Some stars have a high level of comet activity around them, and that could spell doom for any life trying to take root on any local planets. Ongoing research is trying to determine what fraction of stellar systems may be uninhabitable due to comet impacts.
Many of our own solar system's comets are found in the Kuiper Belt, a debris-filled disk that extends from Neptune's orbit (30 AU) out to almost twice that distance. Other stars have been shown to have similar debris disks.
An artist's impression of a planet being sterilized by a continuous bombardment of comets and meteors.
Credit: David Hardy.
"The debris is dust and larger fragments produced by the break-up of comets or asteroids as they collide amongst themselves," says Jane Greaves of the University of St. Andrews in Scotland.
Roughly 20 percent of nearby sun-like stars have debris disks that are more substantial than our Kuiper Belt, according to data from the Spitzer space telescope. More debris means more comets, but does this also mean more killer impacts for any Earth-like planets that might be orbiting these stars?
The answer depends on whether there are any gas giant planets around.
Jupiter is known to shield Earth from some comets by deflecting them out of the solar system. However, scientists showed in 2007 that Jupiter also injects other comets into Earth-crossing orbits. In fact, if Jupiter were Saturn's size, the number of impacts on Earth would have been much higher.
Greaves has been modeling how comets are generally affected by gas giants. Her early results indicate that comets will be a major problem around a few percent of sun-like stars.
Early in our solar system's history, there were plenty of remnants left over from planet formation. All this debris led to a heavy bombardment of comets and asteroids on the inner planets, as evident in the crater record of the moon (on Earth, most of these scars have eroded away with time or have disappeared due to tectonic activity).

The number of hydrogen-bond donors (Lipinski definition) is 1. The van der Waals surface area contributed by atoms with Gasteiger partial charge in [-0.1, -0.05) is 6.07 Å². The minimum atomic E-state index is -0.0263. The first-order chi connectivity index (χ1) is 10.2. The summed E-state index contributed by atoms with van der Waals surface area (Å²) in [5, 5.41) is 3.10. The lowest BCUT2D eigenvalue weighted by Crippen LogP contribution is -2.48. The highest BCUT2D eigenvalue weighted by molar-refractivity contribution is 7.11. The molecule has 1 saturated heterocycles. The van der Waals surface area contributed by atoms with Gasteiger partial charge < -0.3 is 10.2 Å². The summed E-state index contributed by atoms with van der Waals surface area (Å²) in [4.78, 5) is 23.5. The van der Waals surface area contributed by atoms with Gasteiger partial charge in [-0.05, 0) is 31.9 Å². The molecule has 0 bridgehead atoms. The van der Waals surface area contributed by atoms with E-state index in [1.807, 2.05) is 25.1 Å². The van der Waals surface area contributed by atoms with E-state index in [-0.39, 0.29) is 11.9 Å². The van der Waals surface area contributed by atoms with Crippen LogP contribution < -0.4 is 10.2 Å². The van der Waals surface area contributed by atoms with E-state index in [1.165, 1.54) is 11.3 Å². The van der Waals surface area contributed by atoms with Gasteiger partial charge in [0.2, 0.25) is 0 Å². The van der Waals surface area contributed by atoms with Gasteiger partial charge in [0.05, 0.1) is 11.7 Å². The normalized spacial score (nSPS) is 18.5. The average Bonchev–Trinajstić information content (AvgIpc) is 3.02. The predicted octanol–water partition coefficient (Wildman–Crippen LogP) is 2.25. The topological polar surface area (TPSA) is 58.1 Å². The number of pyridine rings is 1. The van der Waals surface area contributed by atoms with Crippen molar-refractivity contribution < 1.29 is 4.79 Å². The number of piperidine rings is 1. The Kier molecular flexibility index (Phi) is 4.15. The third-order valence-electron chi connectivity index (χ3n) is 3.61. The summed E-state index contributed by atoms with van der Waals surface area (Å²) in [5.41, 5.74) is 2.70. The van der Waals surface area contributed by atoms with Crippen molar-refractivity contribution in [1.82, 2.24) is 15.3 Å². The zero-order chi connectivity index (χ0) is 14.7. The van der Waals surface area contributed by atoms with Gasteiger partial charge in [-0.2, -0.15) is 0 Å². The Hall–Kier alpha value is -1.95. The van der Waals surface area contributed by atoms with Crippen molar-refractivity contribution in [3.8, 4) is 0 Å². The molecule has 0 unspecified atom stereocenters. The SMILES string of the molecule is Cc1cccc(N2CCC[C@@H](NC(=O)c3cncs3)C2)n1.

Large impact craters from comets and asteroids are visible everywhere in our solar system.
The number of impacts eventually tapered off around 3.8 billion years ago, 700 million years after the solar system formed.
The cause of this decrease may have been a shift in the orbits of the gas giants that cleared away many of the comets. Jupiter and Saturn appear to have migrated outwards, pushing out on the orbits of Uranus and Neptune. This in turn perturbed the Kuiper Belt and ejected many of the comets into interstellar space, Greaves says.
"This might be a very peculiar event, or it might happen in other star systems – we don't know yet, because we have limited information about their giant planets," she says.
Still, our planet has not been completely immune to deadly impacts.
Many scientists believe the dinosaurs were snuffed out by a 4-20 kilometer-wide comet or asteroid that struck 65 million years ago at a point on the Yucatan peninsula. The impact led to a global firestorm and the eventual extinction of more than half of the planet's life forms.
A 100-kilometer impactor would have left no survivors. Such a "catastrophic impact" would destroy the entire crust of the Earth and eject the atmosphere into space.
The Earth likely experienced a few of these catastrophic impacts very early on, before life as we know it had even begun.
Comet Hale-Bopp, which is estimated to be 40 kilometers wide, would be a real doozie if it ever hit Earth.
"While 'dinosaur-killer' class impacts occur about every 100 million years [on Earth], we would be unlikely to experience another 100-km class event in the lifetime of the sun," Greaves says.
How much higher would the impact rate on a planet need to be to prevent life from ever forming?
Greaves thinks that life could not evolve on a planet where 10-100 kilometer-size impactors hit every 20 million years. This kind of bombardment doesn't allow organisms enough time to recover between blows. The level of biodiversity remains low, so there's less probability that any species will survive the next devastating impact.
In previous work, Greaves and her colleagues speculated that Tau Ceti - a nearby sun-like star that has been a favorite target of SETI searches - is uninhabitable due to the large number of comets that appear to be buzzing around it (although this assessment may have been overly pessimistic, she now says).
Her team is currently looking at the general threat posed by comets. They have modeled various representative planetary systems (both with and without gas giants). From this, they estimate that at least a few percent of stars are going to be too comet-stricken to be in the running as possible hosts for life.